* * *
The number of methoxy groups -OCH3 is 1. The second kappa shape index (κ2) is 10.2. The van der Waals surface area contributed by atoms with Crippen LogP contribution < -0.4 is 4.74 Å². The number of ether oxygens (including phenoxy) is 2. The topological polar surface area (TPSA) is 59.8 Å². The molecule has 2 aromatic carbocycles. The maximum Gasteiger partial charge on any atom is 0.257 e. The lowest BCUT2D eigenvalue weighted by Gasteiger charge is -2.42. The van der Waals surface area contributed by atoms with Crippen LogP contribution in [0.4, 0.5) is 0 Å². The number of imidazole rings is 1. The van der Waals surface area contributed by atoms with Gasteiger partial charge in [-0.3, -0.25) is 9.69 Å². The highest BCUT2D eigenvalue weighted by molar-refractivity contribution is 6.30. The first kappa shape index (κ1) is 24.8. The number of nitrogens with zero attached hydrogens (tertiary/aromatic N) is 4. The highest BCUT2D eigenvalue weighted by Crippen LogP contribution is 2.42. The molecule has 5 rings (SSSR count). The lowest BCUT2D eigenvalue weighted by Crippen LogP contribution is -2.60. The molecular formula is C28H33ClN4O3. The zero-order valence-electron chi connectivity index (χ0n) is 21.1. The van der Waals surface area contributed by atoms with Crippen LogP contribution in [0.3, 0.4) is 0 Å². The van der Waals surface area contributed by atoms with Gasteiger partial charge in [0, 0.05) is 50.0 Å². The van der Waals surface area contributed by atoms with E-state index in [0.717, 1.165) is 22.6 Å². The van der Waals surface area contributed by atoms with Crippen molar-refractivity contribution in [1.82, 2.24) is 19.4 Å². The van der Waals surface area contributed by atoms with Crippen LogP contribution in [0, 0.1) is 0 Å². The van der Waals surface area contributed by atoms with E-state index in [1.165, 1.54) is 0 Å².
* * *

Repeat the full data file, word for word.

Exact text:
The number of methoxy groups -OCH3 is 1. The second kappa shape index (κ2) is 10.2. The van der Waals surface area contributed by atoms with Crippen LogP contribution < -0.4 is 4.74 Å². The number of ether oxygens (including phenoxy) is 2. The topological polar surface area (TPSA) is 59.8 Å². The molecule has 2 aromatic carbocycles. The maximum Gasteiger partial charge on any atom is 0.257 e. The lowest BCUT2D eigenvalue weighted by Gasteiger charge is -2.42. The van der Waals surface area contributed by atoms with Crippen LogP contribution in [0.4, 0.5) is 0 Å². The number of imidazole rings is 1. The van der Waals surface area contributed by atoms with Gasteiger partial charge in [-0.3, -0.25) is 9.69 Å². The highest BCUT2D eigenvalue weighted by molar-refractivity contribution is 6.30. The first kappa shape index (κ1) is 24.8. The number of nitrogens with zero attached hydrogens (tertiary/aromatic N) is 4. The highest BCUT2D eigenvalue weighted by Crippen LogP contribution is 2.42. The molecule has 5 rings (SSSR count). The lowest BCUT2D eigenvalue weighted by Crippen LogP contribution is -2.60. The molecular formula is C28H33ClN4O3. The zero-order valence-electron chi connectivity index (χ0n) is 21.1. The van der Waals surface area contributed by atoms with Crippen LogP contribution in [0.3, 0.4) is 0 Å². The van der Waals surface area contributed by atoms with Gasteiger partial charge in [0, 0.05) is 50.0 Å². The van der Waals surface area contributed by atoms with E-state index in [0.717, 1.165) is 22.6 Å². The van der Waals surface area contributed by atoms with Crippen molar-refractivity contribution in [1.82, 2.24) is 19.4 Å². The van der Waals surface area contributed by atoms with Crippen LogP contribution in [0, 0.1) is 0 Å². The van der Waals surface area contributed by atoms with E-state index in [1.165, 1.54) is 0 Å².